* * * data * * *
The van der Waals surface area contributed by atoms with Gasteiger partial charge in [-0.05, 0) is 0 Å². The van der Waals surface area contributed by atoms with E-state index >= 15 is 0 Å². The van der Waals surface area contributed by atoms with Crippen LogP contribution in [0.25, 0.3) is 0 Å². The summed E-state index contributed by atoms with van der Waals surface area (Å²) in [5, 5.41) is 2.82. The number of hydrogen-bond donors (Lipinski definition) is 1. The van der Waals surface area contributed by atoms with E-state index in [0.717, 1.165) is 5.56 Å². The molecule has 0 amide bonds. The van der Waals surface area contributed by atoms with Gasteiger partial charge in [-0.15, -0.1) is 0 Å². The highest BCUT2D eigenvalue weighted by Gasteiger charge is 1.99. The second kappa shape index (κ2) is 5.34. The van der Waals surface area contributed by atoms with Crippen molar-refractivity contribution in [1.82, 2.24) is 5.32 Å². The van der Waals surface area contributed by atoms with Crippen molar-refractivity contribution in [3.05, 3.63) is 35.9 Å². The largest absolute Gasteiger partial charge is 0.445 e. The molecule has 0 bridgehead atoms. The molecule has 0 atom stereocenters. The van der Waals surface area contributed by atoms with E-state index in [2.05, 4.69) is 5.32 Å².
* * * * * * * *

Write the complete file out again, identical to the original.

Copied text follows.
The van der Waals surface area contributed by atoms with Gasteiger partial charge in [-0.05, 0) is 0 Å². The van der Waals surface area contributed by atoms with E-state index >= 15 is 0 Å². The van der Waals surface area contributed by atoms with Crippen LogP contribution in [0.25, 0.3) is 0 Å². The summed E-state index contributed by atoms with van der Waals surface area (Å²) in [5, 5.41) is 2.82. The number of hydrogen-bond donors (Lipinski definition) is 1. The van der Waals surface area contributed by atoms with E-state index in [0.717, 1.165) is 5.56 Å². The molecule has 0 amide bonds. The van der Waals surface area contributed by atoms with Gasteiger partial charge in [-0.15, -0.1) is 0 Å². The highest BCUT2D eigenvalue weighted by Gasteiger charge is 1.99. The second kappa shape index (κ2) is 5.34. The van der Waals surface area contributed by atoms with Crippen molar-refractivity contribution in [1.82, 2.24) is 5.32 Å². The van der Waals surface area contributed by atoms with Crippen molar-refractivity contribution in [3.05, 3.63) is 35.9 Å². The largest absolute Gasteiger partial charge is 0.445 e. The molecule has 0 bridgehead atoms. The molecule has 0 atom stereocenters. The van der Waals surface area contributed by atoms with E-state index in [2.05, 4.69) is 5.32 Å².